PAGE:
The Temporary Custodian

“Prove you’re alive. If you don’t claim your humanity you will become a statistic. You have been warned.”

― Chuck Palahniuk, Fight Club

I often ask myself what it means to be human. I don’t always have the same meaning each time I ask the question. Sometimes it’s a question of purpose. Why am I here? What is a worthwhile life to live? Sometimes it’s a question of substance or ontology. What exactly is a human? Does a human consist of the biological components that make them or is it the mind of such a being that is the actual entity? It’s interesting that in order to contemplate thoughts like this it’s necessary to live in a time and place in which I  have the free time and energy to let my mind wander to such things. And ironically, it’s often thoughts of lamenting my place in the world that brings about these kinds of questions. I feel as though I haven’t fulfilled my own purpose and sometimes feel a lot of confusion as to how to do that. But I wouldn’t even have the freedom to contemplate these things if not for my privileged position. Then it’s a circle of guilt and unfulfillment. But that does no one any good.

I wrote in a previous post about my desire to one day have some type of robot body. The level of control over the physical container for my consciousness has a lot of appeal to me. I don’t have any serious issues with my biological body at the moment, but even at 36 I can feel the effects of time. I don’t have the energy I used to ten years ago. And as much as I’ve improved my diet and exercise habits since then no amount of maintenance will keep me from aging. I’ve been a fairly active person for a long time and the thought that it might someday not be possible is a scary one. But here’s where the question comes in. If it becomes possible to start replacing body parts or augmenting myself with technological advancements will that negate my loss of biological/physical ability? Let’s say I get some kind of mechanical knee replacement that eliminates the knee pain I sometimes have when biking or running. Awesome, now I can do those things without hurting. I also have a small broken bone in a joint in my foot that will never heal and is subject to sporadic inflammation. I can remove it (and the pain), but possibly cause more complications later on. Now let’s say that there is a replacement foot bone. This process of replacement could go on forever until I’m a collection of replacement parts, none of which are biological. The ship of Theseus debate. Let’s assume for the moment that my brain is the only original organ left in “me.” What does that mean for who I am? Am I still Jamie? I would assume that I would have more or less the same thought processes. But even though so much of what and how we think is determined by our brain chemistry studies are coming out all the time showing how much of our mood and impulses are rooted in parts of our body other than the brain. So again I ask, if I no longer have a physical body am I still the person I was before?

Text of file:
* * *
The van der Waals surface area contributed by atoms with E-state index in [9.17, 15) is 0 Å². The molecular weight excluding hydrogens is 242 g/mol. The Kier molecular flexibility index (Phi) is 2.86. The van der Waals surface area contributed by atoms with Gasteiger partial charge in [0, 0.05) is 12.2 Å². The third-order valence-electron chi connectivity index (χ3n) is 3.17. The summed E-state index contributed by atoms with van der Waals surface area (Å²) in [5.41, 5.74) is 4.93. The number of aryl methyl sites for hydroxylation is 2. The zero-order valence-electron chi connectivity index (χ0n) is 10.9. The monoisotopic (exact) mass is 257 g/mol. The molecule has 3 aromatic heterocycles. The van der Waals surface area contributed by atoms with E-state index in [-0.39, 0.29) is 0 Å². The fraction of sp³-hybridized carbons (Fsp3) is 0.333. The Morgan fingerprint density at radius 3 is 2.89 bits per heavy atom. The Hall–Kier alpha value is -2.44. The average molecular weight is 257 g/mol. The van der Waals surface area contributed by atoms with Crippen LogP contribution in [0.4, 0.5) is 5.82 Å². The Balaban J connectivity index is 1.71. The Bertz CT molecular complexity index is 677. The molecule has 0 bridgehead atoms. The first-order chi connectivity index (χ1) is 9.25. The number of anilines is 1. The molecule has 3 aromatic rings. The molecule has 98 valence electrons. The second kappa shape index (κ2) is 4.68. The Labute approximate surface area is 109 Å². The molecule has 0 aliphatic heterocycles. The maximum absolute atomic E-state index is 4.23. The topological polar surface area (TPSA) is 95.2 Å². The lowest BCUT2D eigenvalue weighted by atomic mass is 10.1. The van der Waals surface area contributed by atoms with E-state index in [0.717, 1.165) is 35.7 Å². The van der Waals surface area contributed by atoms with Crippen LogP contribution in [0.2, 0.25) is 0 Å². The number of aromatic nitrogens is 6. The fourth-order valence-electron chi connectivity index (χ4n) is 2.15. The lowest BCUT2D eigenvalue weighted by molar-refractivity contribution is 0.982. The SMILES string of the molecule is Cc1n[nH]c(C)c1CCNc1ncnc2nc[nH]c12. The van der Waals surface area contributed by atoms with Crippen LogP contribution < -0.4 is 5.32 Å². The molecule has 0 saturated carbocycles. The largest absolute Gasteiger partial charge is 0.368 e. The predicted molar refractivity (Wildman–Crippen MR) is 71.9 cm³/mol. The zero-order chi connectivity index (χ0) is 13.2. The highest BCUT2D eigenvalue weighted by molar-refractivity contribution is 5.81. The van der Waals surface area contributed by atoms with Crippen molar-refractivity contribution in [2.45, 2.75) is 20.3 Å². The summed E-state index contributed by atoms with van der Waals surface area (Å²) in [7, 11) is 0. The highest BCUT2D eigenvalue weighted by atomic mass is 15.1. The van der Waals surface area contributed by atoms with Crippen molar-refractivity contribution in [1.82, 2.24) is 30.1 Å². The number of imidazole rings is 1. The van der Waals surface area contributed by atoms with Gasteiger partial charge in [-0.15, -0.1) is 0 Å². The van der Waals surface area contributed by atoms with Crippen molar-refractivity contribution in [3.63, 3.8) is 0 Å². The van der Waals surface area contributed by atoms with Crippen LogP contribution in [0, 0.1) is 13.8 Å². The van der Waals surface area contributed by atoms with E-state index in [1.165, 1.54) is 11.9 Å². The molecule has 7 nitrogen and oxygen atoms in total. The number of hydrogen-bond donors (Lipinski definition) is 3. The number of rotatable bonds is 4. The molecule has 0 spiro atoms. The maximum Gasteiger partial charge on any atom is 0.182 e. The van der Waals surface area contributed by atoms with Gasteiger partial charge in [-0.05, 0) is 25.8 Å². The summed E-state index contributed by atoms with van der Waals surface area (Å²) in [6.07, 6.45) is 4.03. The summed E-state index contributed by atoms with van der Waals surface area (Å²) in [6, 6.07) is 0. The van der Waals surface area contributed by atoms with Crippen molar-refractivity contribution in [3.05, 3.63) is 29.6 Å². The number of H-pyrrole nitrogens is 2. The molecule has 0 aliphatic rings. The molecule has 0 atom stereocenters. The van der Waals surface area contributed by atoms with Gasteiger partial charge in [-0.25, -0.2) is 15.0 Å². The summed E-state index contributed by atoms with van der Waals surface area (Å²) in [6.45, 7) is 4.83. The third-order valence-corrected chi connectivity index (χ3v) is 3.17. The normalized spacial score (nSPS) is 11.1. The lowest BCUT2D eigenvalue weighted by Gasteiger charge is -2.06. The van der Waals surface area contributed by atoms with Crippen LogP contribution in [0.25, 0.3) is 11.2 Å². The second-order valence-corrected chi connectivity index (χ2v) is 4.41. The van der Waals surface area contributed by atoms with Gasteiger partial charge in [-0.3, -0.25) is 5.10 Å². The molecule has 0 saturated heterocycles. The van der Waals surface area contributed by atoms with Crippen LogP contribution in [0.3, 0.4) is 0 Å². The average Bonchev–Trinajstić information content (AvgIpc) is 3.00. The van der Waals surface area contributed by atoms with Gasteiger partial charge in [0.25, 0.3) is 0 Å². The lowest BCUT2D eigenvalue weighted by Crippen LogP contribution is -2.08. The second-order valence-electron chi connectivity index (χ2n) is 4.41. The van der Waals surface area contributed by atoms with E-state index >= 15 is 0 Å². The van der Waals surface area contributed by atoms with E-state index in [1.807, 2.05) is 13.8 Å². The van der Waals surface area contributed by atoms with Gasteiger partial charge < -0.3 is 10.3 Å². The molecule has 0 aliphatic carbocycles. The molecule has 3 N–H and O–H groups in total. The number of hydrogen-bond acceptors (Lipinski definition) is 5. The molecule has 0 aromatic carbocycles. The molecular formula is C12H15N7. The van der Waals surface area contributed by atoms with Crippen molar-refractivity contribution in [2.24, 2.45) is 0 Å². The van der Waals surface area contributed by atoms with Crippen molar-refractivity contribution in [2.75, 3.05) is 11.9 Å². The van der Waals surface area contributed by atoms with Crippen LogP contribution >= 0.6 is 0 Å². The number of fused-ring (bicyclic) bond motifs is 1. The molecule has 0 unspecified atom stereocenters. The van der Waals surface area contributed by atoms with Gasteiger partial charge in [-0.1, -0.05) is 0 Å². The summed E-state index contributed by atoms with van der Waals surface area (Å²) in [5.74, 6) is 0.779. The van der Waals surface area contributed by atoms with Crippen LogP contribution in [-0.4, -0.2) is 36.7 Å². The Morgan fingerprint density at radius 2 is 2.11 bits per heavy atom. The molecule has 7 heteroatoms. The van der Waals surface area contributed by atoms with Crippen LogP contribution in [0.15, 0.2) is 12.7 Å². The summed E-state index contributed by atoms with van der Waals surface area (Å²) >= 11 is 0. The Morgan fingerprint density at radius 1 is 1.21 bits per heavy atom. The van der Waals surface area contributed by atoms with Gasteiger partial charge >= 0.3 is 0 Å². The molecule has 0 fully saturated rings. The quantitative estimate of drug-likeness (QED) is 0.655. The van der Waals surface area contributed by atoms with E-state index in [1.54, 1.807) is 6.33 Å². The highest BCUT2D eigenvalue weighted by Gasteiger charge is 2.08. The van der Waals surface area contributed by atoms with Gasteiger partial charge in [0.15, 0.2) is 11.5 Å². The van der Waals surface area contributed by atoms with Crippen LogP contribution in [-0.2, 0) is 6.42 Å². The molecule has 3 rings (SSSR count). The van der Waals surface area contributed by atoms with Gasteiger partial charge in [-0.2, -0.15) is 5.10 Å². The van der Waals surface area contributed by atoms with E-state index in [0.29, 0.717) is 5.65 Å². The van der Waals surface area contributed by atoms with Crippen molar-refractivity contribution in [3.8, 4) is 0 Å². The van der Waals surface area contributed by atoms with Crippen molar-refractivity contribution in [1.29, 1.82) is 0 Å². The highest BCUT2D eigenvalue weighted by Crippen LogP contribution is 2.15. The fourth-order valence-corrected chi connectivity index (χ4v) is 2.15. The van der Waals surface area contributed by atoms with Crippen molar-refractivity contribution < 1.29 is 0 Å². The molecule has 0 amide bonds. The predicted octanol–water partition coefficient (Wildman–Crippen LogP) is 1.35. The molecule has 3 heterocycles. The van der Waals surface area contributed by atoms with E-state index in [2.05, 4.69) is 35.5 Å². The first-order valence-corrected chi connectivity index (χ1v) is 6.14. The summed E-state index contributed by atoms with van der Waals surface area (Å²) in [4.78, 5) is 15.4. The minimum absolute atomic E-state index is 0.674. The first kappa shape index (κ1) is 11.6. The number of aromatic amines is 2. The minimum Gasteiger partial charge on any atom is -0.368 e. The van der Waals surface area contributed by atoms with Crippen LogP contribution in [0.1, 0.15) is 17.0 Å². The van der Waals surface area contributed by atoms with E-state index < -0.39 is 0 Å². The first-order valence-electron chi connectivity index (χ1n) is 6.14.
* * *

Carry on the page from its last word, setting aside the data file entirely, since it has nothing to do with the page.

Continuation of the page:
The problem with these questions is that it’s entirely subject. There is no way to tell how one will “feel” with some kind of analogue to a typical human body until they are experiencing it and can relate it for themselves. And that thought is terrifying. What kind of trauma would one experience to wake up in a strange body and realize they don’t feel like the person they did when they went to sleep. Especially if this is a one way deal. I don’t imagine the first humans to undergo this kind of mind (or brain) transfer will have the option for a quick reversal. And this feeling isn’t entirely foreign to some people today. There are those who deal with this feeling of their body being foreign to them on a daily basis. I have no idea how something like that must feel. And maybe getting the stories of people in those situations will help the future transhumanists to adapt.

Apart from the issue of robot bodies and brain transfers there is still the question of what does it mean to be a human being. When did the first human look up at the stars and ask him or herself why? Did it all start with language and our incessant categorization and classification? Or was there some instinct in pre-linguistic humanity that made them question? Is there a purpose any one person should be working towards? Is everything so chaotic and meaningless that it’s all arbitrary? I don’t know that there is a satisfactory answer that will envelope everyone. I think it’s something that everyone needs to answer to their own satisfaction. And not everyone will be able to reach that point of satisfaction. I definitely haven’t and don’t see the end of that line of questioning anywhere in the near future. I have been trying to embrace un-answers, incompleteness, and the nature of impermanence as it seems as though these principles underlie everything. I’m going to close this with a few lines from a song that I enjoy and seems very relevant. It’s one I mentioned in a previous post, John Congleton and the Nighty Nite’s Your Temporary Custodian:

And then there’s me, the temporary custodian
Of these particles, and free floating radicals
That convene for 80 years, that’s if I’m lucky though
Never been very lucky though
What an extraordinary thing it is to be this ordinary thing
A phenomenal nominal nominal nominal nothing

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